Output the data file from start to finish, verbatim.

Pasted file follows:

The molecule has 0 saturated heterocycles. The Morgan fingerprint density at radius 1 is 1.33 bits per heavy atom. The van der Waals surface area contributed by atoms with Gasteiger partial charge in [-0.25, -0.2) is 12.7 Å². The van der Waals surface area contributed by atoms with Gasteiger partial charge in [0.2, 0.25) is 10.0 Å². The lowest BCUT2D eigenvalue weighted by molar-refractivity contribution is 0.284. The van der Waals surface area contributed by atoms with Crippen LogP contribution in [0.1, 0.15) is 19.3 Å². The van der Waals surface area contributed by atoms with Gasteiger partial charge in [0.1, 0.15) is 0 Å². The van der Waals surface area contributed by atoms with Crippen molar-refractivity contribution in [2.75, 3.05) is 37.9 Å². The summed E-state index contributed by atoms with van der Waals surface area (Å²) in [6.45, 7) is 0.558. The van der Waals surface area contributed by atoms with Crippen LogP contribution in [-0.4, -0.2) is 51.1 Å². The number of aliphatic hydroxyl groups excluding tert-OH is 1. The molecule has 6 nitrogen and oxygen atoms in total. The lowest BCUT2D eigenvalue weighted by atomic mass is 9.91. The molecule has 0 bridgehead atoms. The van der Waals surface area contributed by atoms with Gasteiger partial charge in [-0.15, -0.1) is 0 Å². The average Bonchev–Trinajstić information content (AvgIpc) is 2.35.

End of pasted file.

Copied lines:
The molecule has 0 saturated heterocycles. The Morgan fingerprint density at radius 1 is 1.33 bits per heavy atom. The van der Waals surface area contributed by atoms with Gasteiger partial charge in [-0.25, -0.2) is 12.7 Å². The van der Waals surface area contributed by atoms with Gasteiger partial charge in [0.2, 0.25) is 10.0 Å². The lowest BCUT2D eigenvalue weighted by molar-refractivity contribution is 0.284. The van der Waals surface area contributed by atoms with Crippen LogP contribution in [0.1, 0.15) is 19.3 Å². The van der Waals surface area contributed by atoms with Gasteiger partial charge in [0.1, 0.15) is 0 Å². The van der Waals surface area contributed by atoms with Crippen molar-refractivity contribution in [2.75, 3.05) is 37.9 Å². The summed E-state index contributed by atoms with van der Waals surface area (Å²) in [6.45, 7) is 0.558. The van der Waals surface area contributed by atoms with Crippen LogP contribution in [-0.4, -0.2) is 51.1 Å². The number of aliphatic hydroxyl groups excluding tert-OH is 1. The molecule has 6 nitrogen and oxygen atoms in total. The lowest BCUT2D eigenvalue weighted by atomic mass is 9.91. The molecule has 0 bridgehead atoms. The van der Waals surface area contributed by atoms with Gasteiger partial charge in [-0.15, -0.1) is 0 Å². The average Bonchev–Trinajstić information content (AvgIpc) is 2.35.